Histopathologically, the following parameters were evaluated (Chart 1):

  1. - Fibrosis

  2. - Inflammation

  3. - Number of lymph nodes

  4. - Size of the largest lymph node

The effects of fibrosis were evaluated as follows:

No effect: 0; Minor effect: 1; Moderate effect: 2; Intense effect: 3.

GSTP-1, SOD-1, CAT, and Glut Red staining were evaluated as follows:

0: no staining; 1: weak positivity; 2: moderate positivity; 3: strong positivity;

Histochemical fibrosis assessments performed using MT were evaluated as follows:

0: no staining; 1: weak positivity; 2: moderate positivity; 3: strong positivity.

Chart 1
Histopathological scoring table.

Statistical analysis

The data were analyzed by the IBM SPSS 20 program. The normal distribution of the variables was investigated with visual (histogram and probability plots) and analytical methods taking account of sample size (Kolmogorow Smirnow test). As all variables did not have normal distribution, the Kruskal-Wallis test was used for comparisons between groups. Descriptive statistics are given as arithmetic mean ± standard deviation and median (quartiles). A P < 0.05 was accepted as statistically significant. For pairwise comparisons, the One-Way ANOVA test was used. Differences among groups and changes in course of time for number of lymph nodes and total scores variants were analyzed with two way variance analysis. Bonferroni test was used for the differences among groups. Statistical significance level was accepted as P < 0.05.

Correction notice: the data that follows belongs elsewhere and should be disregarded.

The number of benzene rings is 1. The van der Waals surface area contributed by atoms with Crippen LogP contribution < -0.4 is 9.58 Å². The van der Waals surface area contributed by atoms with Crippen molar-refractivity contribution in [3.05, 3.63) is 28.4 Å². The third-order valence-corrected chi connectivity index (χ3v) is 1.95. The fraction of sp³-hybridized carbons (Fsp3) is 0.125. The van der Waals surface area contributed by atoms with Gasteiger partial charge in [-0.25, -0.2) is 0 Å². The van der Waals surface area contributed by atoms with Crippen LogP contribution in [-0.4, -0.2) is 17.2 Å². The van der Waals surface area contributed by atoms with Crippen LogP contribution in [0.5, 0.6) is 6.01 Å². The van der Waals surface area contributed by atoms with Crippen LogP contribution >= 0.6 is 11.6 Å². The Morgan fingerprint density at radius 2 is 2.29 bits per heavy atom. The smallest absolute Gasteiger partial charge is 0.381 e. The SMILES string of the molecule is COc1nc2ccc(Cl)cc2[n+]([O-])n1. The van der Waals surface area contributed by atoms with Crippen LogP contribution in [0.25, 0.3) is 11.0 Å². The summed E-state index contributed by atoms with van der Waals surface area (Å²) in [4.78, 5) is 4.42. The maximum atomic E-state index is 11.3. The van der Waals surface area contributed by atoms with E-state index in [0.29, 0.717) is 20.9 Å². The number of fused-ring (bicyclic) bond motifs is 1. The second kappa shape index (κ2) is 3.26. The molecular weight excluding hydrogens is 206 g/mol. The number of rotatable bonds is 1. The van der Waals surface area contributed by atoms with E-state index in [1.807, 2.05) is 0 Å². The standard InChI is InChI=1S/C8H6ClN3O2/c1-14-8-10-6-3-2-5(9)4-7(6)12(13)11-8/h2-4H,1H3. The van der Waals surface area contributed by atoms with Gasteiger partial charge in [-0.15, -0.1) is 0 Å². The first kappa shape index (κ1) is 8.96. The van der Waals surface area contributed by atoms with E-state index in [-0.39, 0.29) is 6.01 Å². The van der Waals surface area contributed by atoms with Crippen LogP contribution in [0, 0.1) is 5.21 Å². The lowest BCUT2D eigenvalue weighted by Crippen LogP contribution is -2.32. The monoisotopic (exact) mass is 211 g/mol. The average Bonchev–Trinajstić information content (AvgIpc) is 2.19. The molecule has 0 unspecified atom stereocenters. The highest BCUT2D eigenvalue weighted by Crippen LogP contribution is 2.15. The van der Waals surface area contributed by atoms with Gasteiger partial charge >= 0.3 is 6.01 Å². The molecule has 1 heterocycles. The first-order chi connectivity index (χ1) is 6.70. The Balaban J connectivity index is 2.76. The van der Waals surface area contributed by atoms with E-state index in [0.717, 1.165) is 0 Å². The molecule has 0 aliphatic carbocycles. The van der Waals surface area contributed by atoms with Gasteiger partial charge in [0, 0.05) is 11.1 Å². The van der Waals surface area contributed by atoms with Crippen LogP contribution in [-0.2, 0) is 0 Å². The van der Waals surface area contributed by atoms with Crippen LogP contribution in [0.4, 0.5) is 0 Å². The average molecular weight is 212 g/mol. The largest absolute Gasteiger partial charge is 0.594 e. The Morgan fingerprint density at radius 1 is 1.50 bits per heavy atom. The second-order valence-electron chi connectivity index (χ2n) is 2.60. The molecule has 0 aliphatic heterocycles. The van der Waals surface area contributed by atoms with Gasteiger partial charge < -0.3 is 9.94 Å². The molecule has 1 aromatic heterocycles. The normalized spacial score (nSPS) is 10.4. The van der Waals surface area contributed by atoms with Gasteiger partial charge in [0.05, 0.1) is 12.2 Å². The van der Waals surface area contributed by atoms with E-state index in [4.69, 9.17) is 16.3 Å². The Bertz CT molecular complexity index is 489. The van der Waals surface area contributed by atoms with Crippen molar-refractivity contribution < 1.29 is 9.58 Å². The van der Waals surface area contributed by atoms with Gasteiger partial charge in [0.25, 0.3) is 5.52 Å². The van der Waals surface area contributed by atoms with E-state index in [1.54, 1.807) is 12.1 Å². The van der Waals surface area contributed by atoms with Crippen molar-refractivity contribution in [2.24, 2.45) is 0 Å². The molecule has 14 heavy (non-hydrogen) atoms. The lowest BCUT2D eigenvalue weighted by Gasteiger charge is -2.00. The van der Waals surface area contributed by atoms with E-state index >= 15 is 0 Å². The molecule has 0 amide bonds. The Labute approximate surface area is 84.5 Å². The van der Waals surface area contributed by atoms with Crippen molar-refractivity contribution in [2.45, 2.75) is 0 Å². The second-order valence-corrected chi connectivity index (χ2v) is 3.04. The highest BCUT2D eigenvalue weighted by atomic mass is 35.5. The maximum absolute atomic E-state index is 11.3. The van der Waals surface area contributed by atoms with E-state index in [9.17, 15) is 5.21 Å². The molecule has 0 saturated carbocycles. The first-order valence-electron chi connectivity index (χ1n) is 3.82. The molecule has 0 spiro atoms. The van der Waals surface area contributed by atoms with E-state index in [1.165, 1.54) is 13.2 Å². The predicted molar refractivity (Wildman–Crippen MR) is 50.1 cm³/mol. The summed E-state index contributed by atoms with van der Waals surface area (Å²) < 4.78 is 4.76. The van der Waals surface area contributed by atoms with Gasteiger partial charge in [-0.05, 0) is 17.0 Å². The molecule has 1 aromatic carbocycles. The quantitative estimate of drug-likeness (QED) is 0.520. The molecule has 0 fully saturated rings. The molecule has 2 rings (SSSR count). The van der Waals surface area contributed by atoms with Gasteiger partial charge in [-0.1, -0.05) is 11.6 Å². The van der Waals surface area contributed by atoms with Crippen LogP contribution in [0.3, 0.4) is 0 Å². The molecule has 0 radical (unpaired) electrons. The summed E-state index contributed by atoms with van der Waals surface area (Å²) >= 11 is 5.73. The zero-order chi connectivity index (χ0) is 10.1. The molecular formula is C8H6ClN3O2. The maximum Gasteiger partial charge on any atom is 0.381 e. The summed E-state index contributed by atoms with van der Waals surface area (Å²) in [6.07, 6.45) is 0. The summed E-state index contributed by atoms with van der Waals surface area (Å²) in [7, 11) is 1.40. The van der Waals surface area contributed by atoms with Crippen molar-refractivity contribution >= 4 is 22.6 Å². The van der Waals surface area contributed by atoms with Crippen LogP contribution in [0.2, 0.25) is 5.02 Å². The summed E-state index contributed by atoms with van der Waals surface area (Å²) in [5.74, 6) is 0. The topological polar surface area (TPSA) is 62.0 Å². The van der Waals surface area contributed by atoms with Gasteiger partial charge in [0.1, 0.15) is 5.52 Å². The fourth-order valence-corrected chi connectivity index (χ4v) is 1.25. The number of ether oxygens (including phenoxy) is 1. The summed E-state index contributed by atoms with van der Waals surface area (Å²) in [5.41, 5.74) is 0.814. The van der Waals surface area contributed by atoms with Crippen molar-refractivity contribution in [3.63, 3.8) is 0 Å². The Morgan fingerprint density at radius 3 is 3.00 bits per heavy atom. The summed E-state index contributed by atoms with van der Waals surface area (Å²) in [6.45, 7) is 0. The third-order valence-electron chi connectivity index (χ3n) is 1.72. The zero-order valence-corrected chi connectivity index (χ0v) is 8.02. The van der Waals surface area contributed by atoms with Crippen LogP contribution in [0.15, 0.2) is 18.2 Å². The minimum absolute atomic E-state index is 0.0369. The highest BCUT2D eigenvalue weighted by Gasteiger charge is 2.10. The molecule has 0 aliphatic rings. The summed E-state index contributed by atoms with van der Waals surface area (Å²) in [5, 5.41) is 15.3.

Results

From statistical analyses, the results of specimens in groups 1, 2, and 3 were not normally distributed; therefore, they were compared using the Kruskal-Wallis test.

-Inflammation (Figures 2 and 4), fibrosis, lymph node size (Figure 3) and histochemical fibrosis assessment using MT (Figure 5) parameters were evaluated by the Mann-Whitney U test in pair-group analysis. The asymptomatic sign value between groups 1, 2, and 3 for each parameter was P 0.001 (P < 0.05); and there was a statistical difference between all groups.

Figure 2
Foreign body reaction against Pycnogenol accompanied by severe inflammation and osteoclastic giant cells in mature adipose tissue (hematoxylin-eosin staining ×100).

Figure 3
Reactive lymphoid hyperplasia in mature adipose tissue (hematoxylin-eosin staining ×40).

Figure 4
Severe inflammation (score 3) in mature adipose tissue (hematoxylin-eosin staining ×400).

Figure 5
Strong positivity (score 3) with Masson’s trichrome (Histochemistry Masson’s trichrome staining ×40).

-For fibrosis: (P < 0.05)